A Myanmar pilot safely landed a passenger jet without its front wheels on Sunday, after landing gear on the Myanmar National Airlines plane failed to deploy, the airline and an official said.

It was the second aviation incident in Myanmar this week, after a Biman Bangladesh Airlines plane skidded off the runway during strong wind in Yangon on Wednesday, injuring at least 17 of those on board.

An official praised the pilot for bringing the Embraer 190 aircraft in to land at Mandalay airport on Sunday morning despite the technical failure. No one was hurt.

“The pilot did a great job,” said Win Khant, permanent secretary of transportation and telecommunication ministry, adding the incident was being investigated.

Myanmar National Airlines, the state-run carrier, said in a statement the aircraft had departed from the city of Yangon and was approaching the airport serving the central city of Mandalay when the pilot was unable to extend the front landing gear.

The pilot, Captain Myat Moe Aung, flew past the airport twice so that air traffic controllers could check if the landing gear was down, the airline said.

“Then the captain followed emergency procedures and did the fuel burn out to reduce the landing weight,” it said.

Video of the landing shows the plane touching down on its rear wheels before lowering its nose. The aircraft travels some distance along the runway on its nose, kicking up smoke, before coming to a halt. The crew then performed an emergency evacuation.

The airline did not say how many people were on board but Embraer said on its website the aircraft has a typical capacity of between 96 and 114 seats.


The Living Force
FOTCM Member
This headline says a lot about Boeing and it's Human Resource Dept.?

Boeing crash payouts would be partly based on how long passengers knew they were doomed
Lawyers handling claims against the US aerospace company said the longer the passengers and crew were aware of their desperate fate, the larger the likely payout.

Settlements to the families of 346 people who died in the two catastrophic Boeing Max plane crashes will be calculated, in part, by how long the victims knew they were doomed.

Lawyers handling claims against the US aerospace company said the longer the passengers and crew were aware of their desperate fate, the larger the likely payout.

“There’s a better chance of (financial) recovery if it took minutes rather than seconds for the plane to crash,’’ Joe Power, a personal-injury lawyer representing some Ethiopian victims, told Bloomberg this weekend.

The first passenger plane, Lion Air Flight 610, ditched into the Java Sea 12 minutes after taking off from Jakarta, Indonesia on October 29th last year.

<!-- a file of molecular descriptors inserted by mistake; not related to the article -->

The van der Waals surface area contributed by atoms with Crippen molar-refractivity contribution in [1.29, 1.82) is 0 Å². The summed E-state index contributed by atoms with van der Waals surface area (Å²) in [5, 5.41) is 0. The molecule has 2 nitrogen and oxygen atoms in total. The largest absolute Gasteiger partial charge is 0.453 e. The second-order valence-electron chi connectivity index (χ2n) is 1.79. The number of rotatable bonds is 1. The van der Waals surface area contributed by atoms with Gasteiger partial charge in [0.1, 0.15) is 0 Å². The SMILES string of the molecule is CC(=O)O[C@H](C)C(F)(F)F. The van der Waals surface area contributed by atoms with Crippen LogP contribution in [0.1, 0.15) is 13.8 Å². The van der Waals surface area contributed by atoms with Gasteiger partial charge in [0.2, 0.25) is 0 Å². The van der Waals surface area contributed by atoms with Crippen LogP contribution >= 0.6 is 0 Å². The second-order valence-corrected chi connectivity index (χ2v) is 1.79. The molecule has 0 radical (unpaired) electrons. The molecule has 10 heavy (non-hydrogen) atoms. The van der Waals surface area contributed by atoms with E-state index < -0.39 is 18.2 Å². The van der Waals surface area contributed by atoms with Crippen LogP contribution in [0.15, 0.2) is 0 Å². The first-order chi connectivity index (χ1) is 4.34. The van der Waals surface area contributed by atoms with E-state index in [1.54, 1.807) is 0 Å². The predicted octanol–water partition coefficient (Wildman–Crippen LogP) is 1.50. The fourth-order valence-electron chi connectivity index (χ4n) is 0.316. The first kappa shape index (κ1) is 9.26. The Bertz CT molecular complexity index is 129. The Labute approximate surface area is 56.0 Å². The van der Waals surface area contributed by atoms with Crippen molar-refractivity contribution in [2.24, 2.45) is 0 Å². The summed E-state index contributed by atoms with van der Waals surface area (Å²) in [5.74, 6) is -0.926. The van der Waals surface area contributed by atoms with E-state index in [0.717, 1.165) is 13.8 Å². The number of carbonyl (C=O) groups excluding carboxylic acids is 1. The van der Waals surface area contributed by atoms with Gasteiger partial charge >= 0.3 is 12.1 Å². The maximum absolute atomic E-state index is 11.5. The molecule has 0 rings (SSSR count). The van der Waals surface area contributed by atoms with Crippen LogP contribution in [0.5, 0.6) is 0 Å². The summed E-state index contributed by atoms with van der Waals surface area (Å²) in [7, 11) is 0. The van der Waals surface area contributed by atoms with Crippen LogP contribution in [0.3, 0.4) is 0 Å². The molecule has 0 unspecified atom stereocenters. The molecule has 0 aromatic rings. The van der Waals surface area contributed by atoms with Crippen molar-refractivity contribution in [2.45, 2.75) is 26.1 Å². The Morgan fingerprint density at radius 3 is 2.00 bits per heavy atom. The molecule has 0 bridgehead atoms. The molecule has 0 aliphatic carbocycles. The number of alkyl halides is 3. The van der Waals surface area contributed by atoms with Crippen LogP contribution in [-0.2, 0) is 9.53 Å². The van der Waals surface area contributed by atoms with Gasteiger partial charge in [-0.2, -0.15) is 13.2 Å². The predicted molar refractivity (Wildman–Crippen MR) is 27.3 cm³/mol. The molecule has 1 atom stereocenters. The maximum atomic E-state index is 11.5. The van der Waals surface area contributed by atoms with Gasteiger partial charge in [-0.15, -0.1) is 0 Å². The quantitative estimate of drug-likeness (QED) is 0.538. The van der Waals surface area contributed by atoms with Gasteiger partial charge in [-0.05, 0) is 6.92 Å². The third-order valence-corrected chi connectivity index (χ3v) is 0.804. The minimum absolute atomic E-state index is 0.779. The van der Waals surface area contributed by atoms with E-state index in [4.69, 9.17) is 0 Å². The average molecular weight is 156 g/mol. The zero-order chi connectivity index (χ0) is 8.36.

Six months later on March 10th, Ethiopian Airlines Flight 302 crashed six minutes after take off from Addis Ababa.

In both cases, the jets were Max 8 models and in both cases, all aboard died.

Experts say the Boeing Company could be facing payouts in excess of $1 billion (£770 million) if it can be proved that it had knowledge that the model had safety flaws.

Thirty individual law suits have now been filed against Boeing on behalf of families with many more expected.

"The bottom line is Boeing’s exposure is much more substantial than in any other case that I’ve been a part of in my quarter-century of representing families’" in plane-crash cases, said Brian Alexander, a New York aviation lawyer for victims of the Ethiopian Airlines jet .

"You get into 'What did you know and when did you know it.'"

The two disasters, with similar characteristics, led to the worldwide grounding of all Boeing 737 Max 8 models.

Both pilots desperately struggled to take control of the aeroplanes as they intermittently dived while reaching speeds of close to 600 miles per hour.

Investigators have zeroed in on the malfunctioning Maneuvering Characteristics Augmentation System, an automated safety feature designed to prevent a stall.

Earlier this month Dennis Muilenburg, the Boeing CEO acknowledged its automatic flight control system played a role in the two crashes.

"The full details of what happened in the two accidents will be issued by the government authorities in the final reports, but, with the release of the preliminary report of the Ethiopian Airlines Flight 302 accident investigation, it's apparent that in both flights the Maneuvering Characteristics Augmentation System, known as MCAS, activated in response to erroneous angle of attack information."


The Living Force
FOTCM Member
Japan's air force loses contact with F-35 stealth fighter
This incident is like the Twight Zone.